"This is monstrous. I will not aid you in doing this," said Cally once she was let in and saw what they were doing.
"We have to Cally. If we stop now, Avon is going to go mad and die. Do you want that?" Argus asked her.
"I cannot believe you decided to do this."
Argus sighed. "We didn't have a choice. Avon preferred this rather than continue living with the conditioning hanging over his head."
"What kind of conditioning is worth this?"
Argus realized that he had to give her more information in order to obtain her cooperation. He crossed over to a data terminal and recalled the coded file regarding the conditioning.
"Here, read this," he told her, indicating the screen.
Cally sat down and read the file.
What she read made her ill. "They did this to him?"
"I can see why he would have wanted to risk the reversal rather than continue the way things are. I will help you."
"Do you know the drugs ORAC is referring to?"
"Yes, they are weakening drugs which they used on him at the Detention Centre. They interfere with the body's ability to produce adrenaline, depress the seratonin level and various other effects."
"Do we have them here?"
"Not the same ones, no. The medical stores do have similar ones which are not as harmful but will produce the same effects."
"Can you get them?"
"We will have to monitor his condition carefully once we give him the drugs. They will make it harder for him to fight the pain."
"We don’t have a choice, Cally."
She went to get the drugs.
Avon screamed again.
Right before Cally administered the weakening drugs, Argus used the comm to speak to Avon.
"Avon, I know you can't answer me right now so just listen. We are going to inject you with the same kind of weakening drugs they gave you at the Detention Centre. ORAC says that this will accelerate the process of reversing the conditioning. Do not be alarmed when you start feeling them take effect."
He nodded to Cally.
"Captain Mayner, anything to report on the scanners?" asked Commander Reya Reve as she entered the command deck of a fast pursuit ship.
"Nothing to report, Commander Reve. Same as before."
Her unit had been in quadrant eight for two days and absolutely nothing had happened. No sign of unusual activity. Nothing.
"Either the prior reports were wrong, or whoever it is, is aware of our presence and is concealing themselves," said Reya.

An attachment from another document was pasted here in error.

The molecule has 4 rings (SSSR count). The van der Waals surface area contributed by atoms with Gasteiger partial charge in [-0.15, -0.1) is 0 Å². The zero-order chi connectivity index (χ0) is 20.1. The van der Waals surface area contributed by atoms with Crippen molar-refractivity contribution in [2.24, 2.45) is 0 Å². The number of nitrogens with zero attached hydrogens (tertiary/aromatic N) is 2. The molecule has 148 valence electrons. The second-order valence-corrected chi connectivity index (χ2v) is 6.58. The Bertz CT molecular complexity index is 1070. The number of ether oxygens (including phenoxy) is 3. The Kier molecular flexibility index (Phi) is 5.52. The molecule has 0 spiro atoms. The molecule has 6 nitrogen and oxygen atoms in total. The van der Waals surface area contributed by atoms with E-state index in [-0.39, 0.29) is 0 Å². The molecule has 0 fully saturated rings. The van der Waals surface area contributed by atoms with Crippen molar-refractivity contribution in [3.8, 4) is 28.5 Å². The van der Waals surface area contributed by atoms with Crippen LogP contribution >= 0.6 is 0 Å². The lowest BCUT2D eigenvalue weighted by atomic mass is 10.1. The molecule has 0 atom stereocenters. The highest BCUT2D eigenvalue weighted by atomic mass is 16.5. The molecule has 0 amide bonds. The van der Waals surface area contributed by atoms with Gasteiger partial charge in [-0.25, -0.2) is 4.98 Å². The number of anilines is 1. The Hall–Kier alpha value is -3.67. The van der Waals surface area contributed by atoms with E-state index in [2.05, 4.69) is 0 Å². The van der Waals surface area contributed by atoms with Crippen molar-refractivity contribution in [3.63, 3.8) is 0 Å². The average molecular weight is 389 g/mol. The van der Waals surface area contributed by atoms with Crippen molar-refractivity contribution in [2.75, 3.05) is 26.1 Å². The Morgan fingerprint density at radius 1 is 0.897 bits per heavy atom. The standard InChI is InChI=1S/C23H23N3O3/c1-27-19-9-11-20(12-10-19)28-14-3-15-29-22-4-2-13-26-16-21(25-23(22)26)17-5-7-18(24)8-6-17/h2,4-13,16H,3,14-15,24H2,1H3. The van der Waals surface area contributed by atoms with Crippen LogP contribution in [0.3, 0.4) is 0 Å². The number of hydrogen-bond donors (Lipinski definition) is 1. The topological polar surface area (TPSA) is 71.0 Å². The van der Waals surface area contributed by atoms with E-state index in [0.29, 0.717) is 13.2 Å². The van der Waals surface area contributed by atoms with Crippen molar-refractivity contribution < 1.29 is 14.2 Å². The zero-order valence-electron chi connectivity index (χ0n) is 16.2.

Mayner nodded in agreement. "What do we do now Commander?"
Reya brought up the reports on the terminal screen. They described a large sphere, the size of ten heavy battlecruisers. Not something which should be able to hide easily. But it does, thought Reya. That would be a useful capability.
The sphere appeared in random places and no one had been able to track its path. A couple of ships which encountered it had been destroyed but several civilian and transport ships had been left unscathed. So far, it had not yet ventured from quadrant eight. Interesting, it only appears to attack armed ships.
"Bring up the quadrant map," said Reya.
A holographic star map appeared.
"I want to see the coordinates where the sightings were reported. Indicate them according to time increments," Reya instructed.
A dozen red spots began appearing on the map.
They all studied it. The spots seemed to be all over the quadrant map. There was no logical grouping or specific path. Following it by time increments also did not help; there did not appear to be a pattern. First a small asteroid in one end of the map, then another asteroid in the middle of the map, and another towards the top of the map. Then the three moons above a dead planet. In total about a dozen sightings.
"That's odd," mused Reya. She wondered why the data analysts had not spotted it.
"Sir?" said Mayner. He knew his commander had instincts which he did not understand. She appeared to be able to see things the rest of them didn't.
"It's almost as if it was conducting an investigation," she said.
"I don't understand."
"Take a look at where it has been spotted. Asteroids, moons, small planets. There are several large planets in this quadrant but there have been no sightings there. Either it is avoiding them, or it is looking for something."
"But why is it all over the quadrant?"
"I don't know. Yet. I want to see how many other astral bodies fit in the general category of what it appears to be looking for. Show them on the map."
Several dozen green points appeared on the map.
Captain Mayner guessed what she had in mind. "Assuming you are correct Commander, that's too many to track," he said.
"True. So let us see if we can narrow it down. Since it appears to be avoiding signs of civilization, let's remove all the ones within sensor range of a populated body," directed Reya.
Two dozen green points were left on the map.
"That's better, but still too many," said Reya. She studied the red points and their time increments again.
"It's random," she remarked.
"Yes, Commander. There doesn't appear to be a pattern," Mayner said.